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Monday, December 19, 2005


The forlorn, sullen and hapless figure of Chintamani Singh Lahoti sank into his oversized leather sofa. He kicked off his jootis and yelled to Praveen's mother ( translated) to make him a steaming cup of tea. Nothing to beat a hot cuppa when one was under the cosh and had run out of simple solutions. It had been another fruitless and exasperating day at Parliament today.
The smart ones had again strutted and preened as if they owned the place, and once again he and his cohorts had had to listen to the diatribe against people of his generation—those who did not use gmail, iPods, or even MP3 and whose linguistic proficiency in English was minimal, dwarfed by their political acumen and native pragmatism. His twelve-year old lad, Praveen ran in chased by his equally-irritating neighbour Rajeev. He knocked over a table , had his rose collection in disarray and came to an abrupt halt after being stopped in mid-flight by a sofa. Chintamani in his earthy dialect politely asked Rajeev to take his goodly self out of his house and buttonholed Praveen. “ Can you help with my work ? It’s in English. “ A remorseful Praveen hang his head, he had let his father down once again. That old family failing of the Raj’s language smote him hard as it had many generations before him. Chintamani ruefully shook his heavy head and drank his tea with his slurping almost audible in his native Rajnandgaon. Resting his head against the comfortable softness of the sofa, he went over the earlier episode in his mind.

The Likeable Kind Adorable leader was chairing one of his last meetings. He chided them for their pronounced silence in Parliament proceedings in contrast to the eloquent chirpiness of the rival party. We are in a minority, my friends, he droned on and we must be heard. His meandering mind drifted to the good old days when they , with a strength of just a handful, raised Cain and were seen as the most strident and strong of all. And today, these middle-aged men, purportedly Generation Next, sat silent. It was a tough call, he knew, to have all Parliament questions in English, as many of his colleagues had not a passing idea of this hitherto alien tongue. We must ensure that we ask intelligent, pointed, leading questions—that will show others our erudition and hold on the electorate, our Indian electorate, he said. Why then must the questions be in English, Sir, a lean leader of the Vindhyas asked. That is not the issue, the LKA leader screeched, the point is, we must be heard, our presence must be felt, we must change, he closed the meeting after cheery handshakes and he too knew, his coterie was not up to the task this time.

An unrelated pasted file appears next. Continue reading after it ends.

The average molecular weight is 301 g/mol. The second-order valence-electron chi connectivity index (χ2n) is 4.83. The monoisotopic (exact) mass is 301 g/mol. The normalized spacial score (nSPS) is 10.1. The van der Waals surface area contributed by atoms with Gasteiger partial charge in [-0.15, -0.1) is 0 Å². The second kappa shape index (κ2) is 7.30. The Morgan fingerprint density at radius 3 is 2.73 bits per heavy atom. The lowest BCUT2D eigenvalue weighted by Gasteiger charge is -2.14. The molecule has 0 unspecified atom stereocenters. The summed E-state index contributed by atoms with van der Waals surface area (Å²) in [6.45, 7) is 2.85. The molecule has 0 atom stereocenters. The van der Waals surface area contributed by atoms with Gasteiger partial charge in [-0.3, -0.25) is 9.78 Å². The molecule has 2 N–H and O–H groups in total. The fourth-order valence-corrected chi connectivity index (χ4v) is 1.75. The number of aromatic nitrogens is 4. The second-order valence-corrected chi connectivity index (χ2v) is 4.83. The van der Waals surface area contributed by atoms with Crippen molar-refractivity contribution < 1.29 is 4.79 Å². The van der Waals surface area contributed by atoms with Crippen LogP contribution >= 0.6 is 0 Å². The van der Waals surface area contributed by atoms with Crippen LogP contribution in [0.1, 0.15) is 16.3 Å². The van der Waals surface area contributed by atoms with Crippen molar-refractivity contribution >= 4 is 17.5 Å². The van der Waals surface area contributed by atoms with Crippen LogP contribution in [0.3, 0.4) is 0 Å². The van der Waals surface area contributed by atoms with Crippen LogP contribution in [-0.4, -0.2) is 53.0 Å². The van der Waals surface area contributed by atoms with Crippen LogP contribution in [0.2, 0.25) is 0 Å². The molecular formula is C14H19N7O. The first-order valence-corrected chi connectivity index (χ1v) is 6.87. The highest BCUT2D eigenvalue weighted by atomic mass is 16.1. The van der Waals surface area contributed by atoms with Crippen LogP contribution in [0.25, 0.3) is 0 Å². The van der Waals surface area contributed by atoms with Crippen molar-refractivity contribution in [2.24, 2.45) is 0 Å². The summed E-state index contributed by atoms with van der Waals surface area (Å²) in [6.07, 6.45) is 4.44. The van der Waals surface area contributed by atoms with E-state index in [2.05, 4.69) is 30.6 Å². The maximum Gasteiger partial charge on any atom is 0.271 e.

Over dinner, Praveen already tucked in, Chintamani was unusually quiet, a fact duly noted by that paragon of Indian domesticity-his wife Phoolwanti ( translated ) What is the problem, dear-you look very distraught ? Can I help in any way ? C clasped her hands to his and said ( translated ), I can only confide in you, P, these angrezi braggarts have made life tough. We have to submit at least five English questions on contemporary topics in Parliament tomorrow. And you well know my ineptitude in either. Praveen gets help from subject guides, cannot you do the same, she persisted. C smiled, how little his wife knew of matters of national importance-- published guides, he sneered. Don’t worry, something will turn up, she consoled him, ever the optimist.

Quaking with fear of scorn and disdain, unable to spend time with his beloved plants, Chintamani was driven to his workplace. He met his morose Party colleagues, they exchanged weak smiles and lifeless handshakes. After all, they shared his discomfiture with the task on hand, their education or lack of it had seen to that.
He heard a voice behind him, Arrey Mantriji, won’t you spend some time with us ? Anil Behra, in a ludicrous wig motioned to him to come over around the building –not here, would like to speak in private, he said. Yes, what is it, a breathless C who had followed him asked. Behra was with his colleague Suvarna Rani who was dressed to kill. Behra introduced his organization, Nag Daak sotto voce and his motto-to deliver information to whoever required it. We communicate stealthily , his pitch ended and C blinked twice. So what this bloke was saying was that he would give him some questions that C could pass off and submit as his own.
And how much would Behra want for this, er, service ? The response, which came from the glib Suvarna rattled him and he blanked out. Regaining his composure, he mustered up the presence of mind to say ( translated ) Okay, we shall see. We are ministers, we can commit nothing without proper examination of the facts. I will revert. Behra, thinking fast, sweetened his deal even as C was retreating into the foyer of the House—I could even help your other friends in similar distress, he said to the swarthy back of C, they need not be left out. I will see, C called. ( translated )

We are saved, P, all the results of your devotion and purity of mind, ( translated ) C gushed to his blushing wife at dinner. So, somebody came forward to help you, she goaded. C recited the day’s events with dramatic flair, he knew when he had an audience. So, ask, ask how much I am to pay for all this , C( translated ) bantered. Upon receiving an ignorant nod, C swelled up and recited the most satisfactory finale of the tale, No, Phoolwanti, you don’t understand, even I didn’t at first, I don’t have to pay them anything.It’s a new fangled concept, in fact they are paying me money to submit the questions, his triumphant explanation trilled on …..


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